Colliers hauls Government over the coals on business rates
GOVERNMENT plans for reforming business rates’ appeals will create a system that is “more confrontational, more litigious and more costly”, according to property consultancy Colliers International, in a letter to Treasury officials.
Colliers – which has a local operation based in Birmingham’s Brindleyplace – is calling on the Government to consider three-yearly revaluation in order to produce a more accurate rateable value, and to reduce the need to appeal.
Its research shows the backlog of appeals is rising, with a 114% increase in outstanding appeals in the year to fourth quarter of 2014.
As of end of Q2 2015, the number of outstanding appeals for the Birmingham City Council catchment stood at 7,780, the second highest of local councils across the UK and the highest outside of London.
It is understood that the Government is now analysing feedback following a two-month consultation on reforming the rates’ system, which it believes would make it “quicker, clearer and a more transparent service”.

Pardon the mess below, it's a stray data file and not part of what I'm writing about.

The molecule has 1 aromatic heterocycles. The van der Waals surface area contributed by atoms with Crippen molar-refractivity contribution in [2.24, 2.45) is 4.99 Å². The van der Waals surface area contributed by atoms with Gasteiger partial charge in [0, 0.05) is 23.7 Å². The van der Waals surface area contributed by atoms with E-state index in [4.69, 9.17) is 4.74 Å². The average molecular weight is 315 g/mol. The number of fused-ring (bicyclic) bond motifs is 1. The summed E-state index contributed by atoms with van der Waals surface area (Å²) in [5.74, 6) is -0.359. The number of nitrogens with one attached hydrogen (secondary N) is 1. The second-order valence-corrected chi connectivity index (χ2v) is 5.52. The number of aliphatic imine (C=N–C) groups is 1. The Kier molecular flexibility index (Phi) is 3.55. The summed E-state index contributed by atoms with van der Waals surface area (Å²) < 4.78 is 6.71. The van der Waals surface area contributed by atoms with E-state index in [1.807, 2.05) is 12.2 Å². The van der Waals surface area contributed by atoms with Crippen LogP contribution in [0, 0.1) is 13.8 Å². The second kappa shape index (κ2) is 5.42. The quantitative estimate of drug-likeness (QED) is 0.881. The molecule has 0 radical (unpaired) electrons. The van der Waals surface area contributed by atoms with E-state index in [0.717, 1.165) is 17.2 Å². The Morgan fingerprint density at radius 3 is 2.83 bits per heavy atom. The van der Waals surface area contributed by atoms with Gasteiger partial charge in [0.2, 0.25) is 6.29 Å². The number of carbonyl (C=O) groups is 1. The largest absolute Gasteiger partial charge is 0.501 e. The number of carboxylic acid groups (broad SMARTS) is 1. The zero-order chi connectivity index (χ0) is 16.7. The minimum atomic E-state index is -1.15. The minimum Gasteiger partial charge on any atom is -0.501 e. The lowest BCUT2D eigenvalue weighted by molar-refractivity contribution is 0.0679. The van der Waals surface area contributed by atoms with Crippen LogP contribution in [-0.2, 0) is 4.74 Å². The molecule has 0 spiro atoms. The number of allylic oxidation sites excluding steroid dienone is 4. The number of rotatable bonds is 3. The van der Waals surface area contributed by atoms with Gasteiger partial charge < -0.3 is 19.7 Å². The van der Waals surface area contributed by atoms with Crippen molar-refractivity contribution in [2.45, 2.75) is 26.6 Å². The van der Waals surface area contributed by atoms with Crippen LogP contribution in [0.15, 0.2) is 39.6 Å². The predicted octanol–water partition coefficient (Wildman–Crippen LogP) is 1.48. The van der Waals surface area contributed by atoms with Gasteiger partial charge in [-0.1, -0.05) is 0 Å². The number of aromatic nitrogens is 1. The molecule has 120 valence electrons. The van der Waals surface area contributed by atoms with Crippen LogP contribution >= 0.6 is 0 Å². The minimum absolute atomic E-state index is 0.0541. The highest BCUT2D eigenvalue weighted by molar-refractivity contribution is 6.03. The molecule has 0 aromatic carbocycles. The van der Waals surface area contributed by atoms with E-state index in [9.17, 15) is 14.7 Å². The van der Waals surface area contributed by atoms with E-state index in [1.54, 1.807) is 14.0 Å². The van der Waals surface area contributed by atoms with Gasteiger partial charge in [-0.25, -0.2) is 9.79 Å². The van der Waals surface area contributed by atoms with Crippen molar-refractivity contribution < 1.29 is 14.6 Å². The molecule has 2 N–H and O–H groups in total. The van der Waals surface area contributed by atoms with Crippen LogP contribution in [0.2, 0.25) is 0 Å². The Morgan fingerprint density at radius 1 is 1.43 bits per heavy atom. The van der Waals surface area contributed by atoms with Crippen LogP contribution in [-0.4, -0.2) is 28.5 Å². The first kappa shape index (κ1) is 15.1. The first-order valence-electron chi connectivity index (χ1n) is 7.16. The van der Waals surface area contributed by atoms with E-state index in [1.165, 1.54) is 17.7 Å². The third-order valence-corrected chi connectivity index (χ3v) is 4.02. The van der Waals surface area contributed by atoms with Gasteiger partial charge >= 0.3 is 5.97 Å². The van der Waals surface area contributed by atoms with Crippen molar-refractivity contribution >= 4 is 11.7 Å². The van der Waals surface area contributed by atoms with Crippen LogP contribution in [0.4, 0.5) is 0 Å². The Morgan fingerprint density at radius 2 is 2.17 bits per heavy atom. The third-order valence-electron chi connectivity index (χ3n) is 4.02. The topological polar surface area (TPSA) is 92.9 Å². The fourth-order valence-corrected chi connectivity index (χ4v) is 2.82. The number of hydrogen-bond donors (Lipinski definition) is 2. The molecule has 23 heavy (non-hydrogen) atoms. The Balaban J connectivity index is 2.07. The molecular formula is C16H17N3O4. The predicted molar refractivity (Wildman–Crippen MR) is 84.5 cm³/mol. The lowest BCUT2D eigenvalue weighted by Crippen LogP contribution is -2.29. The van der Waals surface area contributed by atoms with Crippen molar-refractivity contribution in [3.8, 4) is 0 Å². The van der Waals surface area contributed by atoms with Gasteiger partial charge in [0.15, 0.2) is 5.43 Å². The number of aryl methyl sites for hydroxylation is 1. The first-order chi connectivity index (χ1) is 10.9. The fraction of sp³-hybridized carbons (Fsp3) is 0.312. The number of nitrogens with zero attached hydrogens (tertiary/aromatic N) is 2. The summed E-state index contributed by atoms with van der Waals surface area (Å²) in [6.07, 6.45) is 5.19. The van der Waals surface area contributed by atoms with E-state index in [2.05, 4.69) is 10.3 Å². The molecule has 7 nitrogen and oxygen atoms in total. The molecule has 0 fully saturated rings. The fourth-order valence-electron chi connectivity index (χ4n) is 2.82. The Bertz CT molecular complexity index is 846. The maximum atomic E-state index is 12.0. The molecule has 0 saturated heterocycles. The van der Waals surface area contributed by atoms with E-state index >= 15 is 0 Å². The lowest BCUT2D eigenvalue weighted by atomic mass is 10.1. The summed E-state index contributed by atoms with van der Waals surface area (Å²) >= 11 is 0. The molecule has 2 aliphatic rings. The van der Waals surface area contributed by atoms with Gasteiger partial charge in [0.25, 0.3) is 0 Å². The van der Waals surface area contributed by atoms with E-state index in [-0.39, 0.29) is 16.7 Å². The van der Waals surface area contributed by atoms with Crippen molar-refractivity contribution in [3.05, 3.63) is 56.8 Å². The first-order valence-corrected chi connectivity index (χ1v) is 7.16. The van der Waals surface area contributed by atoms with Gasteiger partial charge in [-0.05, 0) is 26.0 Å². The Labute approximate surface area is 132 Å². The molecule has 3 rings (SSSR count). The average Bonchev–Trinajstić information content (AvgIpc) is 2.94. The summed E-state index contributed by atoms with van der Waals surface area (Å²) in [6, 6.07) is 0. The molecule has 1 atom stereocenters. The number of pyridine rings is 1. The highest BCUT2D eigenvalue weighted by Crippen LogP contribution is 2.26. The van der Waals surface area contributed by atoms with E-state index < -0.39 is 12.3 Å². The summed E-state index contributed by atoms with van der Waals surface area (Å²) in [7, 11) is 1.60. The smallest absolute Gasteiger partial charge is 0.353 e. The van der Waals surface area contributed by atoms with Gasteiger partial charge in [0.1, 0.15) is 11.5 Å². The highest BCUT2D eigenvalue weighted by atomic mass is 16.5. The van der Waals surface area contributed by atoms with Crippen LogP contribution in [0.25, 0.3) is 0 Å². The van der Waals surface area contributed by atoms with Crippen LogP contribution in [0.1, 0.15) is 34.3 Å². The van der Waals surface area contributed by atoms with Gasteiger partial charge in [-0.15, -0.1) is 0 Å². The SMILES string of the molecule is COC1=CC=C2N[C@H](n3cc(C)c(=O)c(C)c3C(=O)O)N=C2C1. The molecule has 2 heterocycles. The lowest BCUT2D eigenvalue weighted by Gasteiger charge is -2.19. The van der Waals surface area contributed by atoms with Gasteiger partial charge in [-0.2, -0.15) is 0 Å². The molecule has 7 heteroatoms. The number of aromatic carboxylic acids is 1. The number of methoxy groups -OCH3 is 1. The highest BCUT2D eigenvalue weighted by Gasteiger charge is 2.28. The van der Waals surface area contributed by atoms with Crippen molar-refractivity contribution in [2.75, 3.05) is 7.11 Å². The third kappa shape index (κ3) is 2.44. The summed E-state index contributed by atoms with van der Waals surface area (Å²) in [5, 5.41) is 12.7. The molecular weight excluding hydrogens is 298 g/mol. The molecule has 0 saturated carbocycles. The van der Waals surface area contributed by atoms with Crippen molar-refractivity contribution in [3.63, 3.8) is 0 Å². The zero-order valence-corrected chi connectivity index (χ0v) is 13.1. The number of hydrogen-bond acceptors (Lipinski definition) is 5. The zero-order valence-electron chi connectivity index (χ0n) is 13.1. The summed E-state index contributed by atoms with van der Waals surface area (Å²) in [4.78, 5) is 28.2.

However, in a letter to Treasury officials, Colliers has claimed that the proposed changes will severely reduce the rights of ratepayers to challenge their assessments.
John Webber, head of rating at Colliers, said: “With revaluations only every five years, we have clearly created a culture of appeals. We are calling on government to seriously consider three-yearly revaluation as a way of producing a more accurate rateable value, thereby suppressing the need to appeal.”
In addition, extra-funding is required for the Valuation Office Agency (VOA) in order to deal with the unacceptable backlog of appeals.
Mr Webber said: “Given there is in excess of 289,000 outstanding business rates’ appeals, it is in everyone’s best interests to reform the system. But what we mustn’t do is create a scheme which almost prevents a ratepayer from challenging an assessment.
“Business needs certainty and deserves equality – two major planks of any system of taxation. Colliers’ proposals to move to three-yearly revaluation will reduce the level of appeals, while making it easier for legitimate challenges to business rates’ assessments to be dealt with more efficiently.”